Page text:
Kiss Me Once and Kiss Me Twice Then Kiss Me Once Again
It’s been a long, long time.
This experience reminds me of a whole bunch of old cliches. All of them revolve around the same theme, though: slow then fast. My “big one” was over 20 years ago. I was told back then that I would either need a transplant one day or I would get too sick to have one and I wold die first. So they “managed” my condition “medically.” (Read, threw various pills at me til they found something that worked for a while, then they’d change up the mix when that brew stopped working or the side effects overcame the benefit.)
“How did you go bankrupt?” Bill asked.
“Two ways,” Mike said. “Gradually, then suddenly.”
Hemingway, The Sun Also Rises
I regularly wound up in the ED. It was unstable angina or another heart attack. I lost track of how many were heart attacks somewhere around 2012 or so. It didn’t really make much difference, ultimately. The heart attacks were generally relatively mild, in terms of additional ischemia. That’s tissue death, in case you wondered. And they kept on throwing more stents into my vessels, trying to keep the creek from washing the road out yet again.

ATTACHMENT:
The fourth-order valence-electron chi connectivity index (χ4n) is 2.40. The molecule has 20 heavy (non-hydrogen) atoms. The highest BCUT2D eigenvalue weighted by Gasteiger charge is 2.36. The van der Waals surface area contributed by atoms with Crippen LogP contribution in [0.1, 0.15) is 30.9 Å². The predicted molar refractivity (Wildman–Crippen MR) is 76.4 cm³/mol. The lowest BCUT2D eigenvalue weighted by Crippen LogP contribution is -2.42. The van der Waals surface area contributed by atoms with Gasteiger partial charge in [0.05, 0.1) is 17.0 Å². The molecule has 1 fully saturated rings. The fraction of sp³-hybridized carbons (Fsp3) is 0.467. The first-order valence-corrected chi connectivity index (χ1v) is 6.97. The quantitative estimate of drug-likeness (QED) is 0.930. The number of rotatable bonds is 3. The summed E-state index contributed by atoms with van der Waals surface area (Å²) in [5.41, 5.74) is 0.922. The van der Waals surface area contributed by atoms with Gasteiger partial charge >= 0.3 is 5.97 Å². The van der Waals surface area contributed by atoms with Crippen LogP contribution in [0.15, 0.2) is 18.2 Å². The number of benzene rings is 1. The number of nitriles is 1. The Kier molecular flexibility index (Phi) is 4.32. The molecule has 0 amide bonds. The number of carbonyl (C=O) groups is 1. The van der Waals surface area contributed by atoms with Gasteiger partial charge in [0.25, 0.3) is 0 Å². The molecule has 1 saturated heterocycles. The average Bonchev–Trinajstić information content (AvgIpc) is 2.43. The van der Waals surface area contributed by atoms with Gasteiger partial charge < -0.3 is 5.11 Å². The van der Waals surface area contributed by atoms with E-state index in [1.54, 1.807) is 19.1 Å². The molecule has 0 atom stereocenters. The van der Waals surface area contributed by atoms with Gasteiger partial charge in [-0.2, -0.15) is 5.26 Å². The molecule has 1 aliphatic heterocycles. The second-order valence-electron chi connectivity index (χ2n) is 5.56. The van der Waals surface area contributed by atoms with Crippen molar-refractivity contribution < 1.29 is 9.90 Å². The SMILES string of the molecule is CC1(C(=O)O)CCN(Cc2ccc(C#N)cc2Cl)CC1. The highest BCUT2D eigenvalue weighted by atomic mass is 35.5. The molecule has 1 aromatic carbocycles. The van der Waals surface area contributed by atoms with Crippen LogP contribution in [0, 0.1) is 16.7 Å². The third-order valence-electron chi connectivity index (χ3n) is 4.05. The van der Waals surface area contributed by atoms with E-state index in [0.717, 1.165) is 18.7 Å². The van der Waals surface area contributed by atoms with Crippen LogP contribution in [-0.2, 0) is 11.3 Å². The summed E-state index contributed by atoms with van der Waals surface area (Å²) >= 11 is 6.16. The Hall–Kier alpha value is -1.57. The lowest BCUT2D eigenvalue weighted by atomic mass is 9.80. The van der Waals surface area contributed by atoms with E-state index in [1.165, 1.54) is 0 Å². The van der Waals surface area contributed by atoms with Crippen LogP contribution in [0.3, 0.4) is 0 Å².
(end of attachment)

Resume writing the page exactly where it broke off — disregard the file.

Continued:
In 2010, my cardiologist told me that if I didn’t stop working I was going to die soon. I had shitty genes and bad plumbing, but stress was what was causing all that plaque to get thrown off. Fortunately, I had always bought long-term disability insurance through my employers. Even a blind pig finds an acorn from time to time. And so began the long slide down.
But things went on as much the same. I still had events at least three or four times a year, often more. I remember one period in 2010–2011 when I was at the hospital every three weeks on average.
I had a quintuple bypass in 2013. That’s 5. I have wondered for years what tok them so long. Every cardiologist I have seen since has asked me that question. Oddly, noone has ever answered satisfactorily.
At some point a couple years back, I had reached the point where I was cruising along the same path for so long I just figured that it was my normal. I resolved to try to go back to work.